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University, Biotech, Life Technologies Partner on Gene Tests

DNA Strands (NIST.gov)

(NIST.gov)

University at Buffalo in New York, the biotechnology company Empire Genomics, and genetics systems developer Life Technologies are establishing facilities at the university to conduct genomic sequencing for research and diagnostics to support personalized medicine. Financial terms of the partnership were not disclosed.

Under the deal, Life Technologies is providing equipment from its Ion line of semiconductor sequencing systems that translate the chemical information in DNA strands to a digital format for further analysis and processing. The sequence of the chemical information in DNA determines similarities and differences among human organisms. The facilities, which are expected to meet Clinical Laboratory Improvement Amendments standards for medical testing labs, will be housed at the university’s medical campus in downton Buffalo.

The university’s New York State Center of Excellence in Bioinformatics and Life Sciences will use the new sequencing facilities with Empire Genomics to conduct research leading to development of more precise diagnostics based on a person’s individual genome, and eventually treatments customized for that individual. The Center of Excellence connects life scientists at the university and two affiliated research centers — Roswell Park Cancer Institute and Hauptman-Woodward Medical Research Institute — to financial and industrial resources for business and economic development. The Center of Excellence also supports translational research with commercial potential.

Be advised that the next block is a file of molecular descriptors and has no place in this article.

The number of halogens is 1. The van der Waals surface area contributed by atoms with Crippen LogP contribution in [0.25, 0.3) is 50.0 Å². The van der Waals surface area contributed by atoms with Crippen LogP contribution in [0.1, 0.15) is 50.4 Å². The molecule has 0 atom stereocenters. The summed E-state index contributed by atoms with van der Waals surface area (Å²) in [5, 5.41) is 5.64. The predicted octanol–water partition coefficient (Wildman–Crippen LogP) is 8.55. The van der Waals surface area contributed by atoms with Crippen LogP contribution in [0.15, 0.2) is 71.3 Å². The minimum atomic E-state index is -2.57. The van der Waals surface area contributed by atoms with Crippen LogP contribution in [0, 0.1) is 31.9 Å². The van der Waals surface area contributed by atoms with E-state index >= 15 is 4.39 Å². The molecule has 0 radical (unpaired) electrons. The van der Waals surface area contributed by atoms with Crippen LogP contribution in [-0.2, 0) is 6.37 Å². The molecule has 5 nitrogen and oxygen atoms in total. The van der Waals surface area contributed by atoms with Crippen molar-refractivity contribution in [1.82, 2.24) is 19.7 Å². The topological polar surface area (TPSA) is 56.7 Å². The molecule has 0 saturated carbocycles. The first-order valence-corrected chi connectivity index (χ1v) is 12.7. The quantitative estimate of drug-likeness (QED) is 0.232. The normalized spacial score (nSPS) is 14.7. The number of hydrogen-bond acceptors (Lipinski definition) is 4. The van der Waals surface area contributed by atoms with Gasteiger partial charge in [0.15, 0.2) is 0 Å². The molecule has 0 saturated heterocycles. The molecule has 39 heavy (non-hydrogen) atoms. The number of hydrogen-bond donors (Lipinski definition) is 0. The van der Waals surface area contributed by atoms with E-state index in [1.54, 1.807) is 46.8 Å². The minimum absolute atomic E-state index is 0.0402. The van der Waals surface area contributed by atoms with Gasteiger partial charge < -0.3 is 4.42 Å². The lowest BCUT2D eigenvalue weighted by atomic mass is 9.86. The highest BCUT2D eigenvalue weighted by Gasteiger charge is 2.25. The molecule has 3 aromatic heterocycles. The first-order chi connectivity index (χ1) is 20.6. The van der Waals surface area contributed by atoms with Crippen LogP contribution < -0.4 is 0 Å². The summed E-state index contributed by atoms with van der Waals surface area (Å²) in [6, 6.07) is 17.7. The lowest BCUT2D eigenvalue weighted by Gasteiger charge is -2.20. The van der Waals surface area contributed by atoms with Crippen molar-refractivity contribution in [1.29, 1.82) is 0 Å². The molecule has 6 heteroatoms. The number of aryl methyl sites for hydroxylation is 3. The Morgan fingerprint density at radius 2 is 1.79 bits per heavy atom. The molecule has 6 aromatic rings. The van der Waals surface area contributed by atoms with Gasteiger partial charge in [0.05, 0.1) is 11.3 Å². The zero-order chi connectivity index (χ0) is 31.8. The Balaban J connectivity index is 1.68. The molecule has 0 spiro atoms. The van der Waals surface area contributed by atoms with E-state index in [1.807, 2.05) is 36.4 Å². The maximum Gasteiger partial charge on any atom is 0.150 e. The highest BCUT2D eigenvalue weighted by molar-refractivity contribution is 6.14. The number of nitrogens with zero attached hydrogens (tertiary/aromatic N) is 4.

Empire Genomics is a spin-off company from Roswell Park Cancer Institute that develops genomics tools for research, diagnostics, and drug discovery.  Norma Jean Nowak, the founder and chief scientist of Empire Genomics, is also science director at the Center of Excellence, and director of the Microarray and Genomics Facility, a collaborative research lab shared by Roswell Park Cancer Institute and University at Buffalo.

Earlier this year Roswell Park Cancer Institute purchased six Ion sequencers from Life Technologies for the institute’s Center for Personalized Medicine. In April, Life Technologies was acquired by Thermo Fisher Scientific, a manufacturer of laboratory equipment and systems for $13.6 billion.

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